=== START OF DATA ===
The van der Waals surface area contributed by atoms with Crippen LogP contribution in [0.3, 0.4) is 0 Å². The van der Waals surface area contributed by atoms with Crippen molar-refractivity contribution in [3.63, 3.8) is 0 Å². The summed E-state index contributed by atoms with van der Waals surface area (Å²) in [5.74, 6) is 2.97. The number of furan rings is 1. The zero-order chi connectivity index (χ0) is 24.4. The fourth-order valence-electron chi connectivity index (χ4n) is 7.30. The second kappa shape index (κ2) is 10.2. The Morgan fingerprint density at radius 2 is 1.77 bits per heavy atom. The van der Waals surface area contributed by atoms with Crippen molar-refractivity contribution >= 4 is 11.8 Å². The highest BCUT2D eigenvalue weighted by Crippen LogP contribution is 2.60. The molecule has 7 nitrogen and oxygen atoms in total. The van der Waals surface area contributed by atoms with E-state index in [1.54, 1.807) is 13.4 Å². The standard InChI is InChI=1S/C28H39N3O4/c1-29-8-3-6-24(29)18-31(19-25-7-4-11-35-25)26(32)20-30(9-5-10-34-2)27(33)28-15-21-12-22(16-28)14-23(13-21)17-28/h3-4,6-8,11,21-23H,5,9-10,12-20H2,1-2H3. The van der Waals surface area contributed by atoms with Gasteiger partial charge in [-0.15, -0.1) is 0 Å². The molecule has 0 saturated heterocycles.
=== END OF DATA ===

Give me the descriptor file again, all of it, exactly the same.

The van der Waals surface area contributed by atoms with Crippen LogP contribution in [0.3, 0.4) is 0 Å². The van der Waals surface area contributed by atoms with Crippen molar-refractivity contribution in [3.63, 3.8) is 0 Å². The summed E-state index contributed by atoms with van der Waals surface area (Å²) in [5.74, 6) is 2.97. The number of furan rings is 1. The zero-order chi connectivity index (χ0) is 24.4. The fourth-order valence-electron chi connectivity index (χ4n) is 7.30. The second kappa shape index (κ2) is 10.2. The Morgan fingerprint density at radius 2 is 1.77 bits per heavy atom. The van der Waals surface area contributed by atoms with Crippen molar-refractivity contribution >= 4 is 11.8 Å². The highest BCUT2D eigenvalue weighted by Crippen LogP contribution is 2.60. The molecule has 7 nitrogen and oxygen atoms in total. The van der Waals surface area contributed by atoms with E-state index in [1.54, 1.807) is 13.4 Å². The standard InChI is InChI=1S/C28H39N3O4/c1-29-8-3-6-24(29)18-31(19-25-7-4-11-35-25)26(32)20-30(9-5-10-34-2)27(33)28-15-21-12-22(16-28)14-23(13-21)17-28/h3-4,6-8,11,21-23H,5,9-10,12-20H2,1-2H3. The van der Waals surface area contributed by atoms with Gasteiger partial charge in [-0.15, -0.1) is 0 Å². The molecule has 0 saturated heterocycles.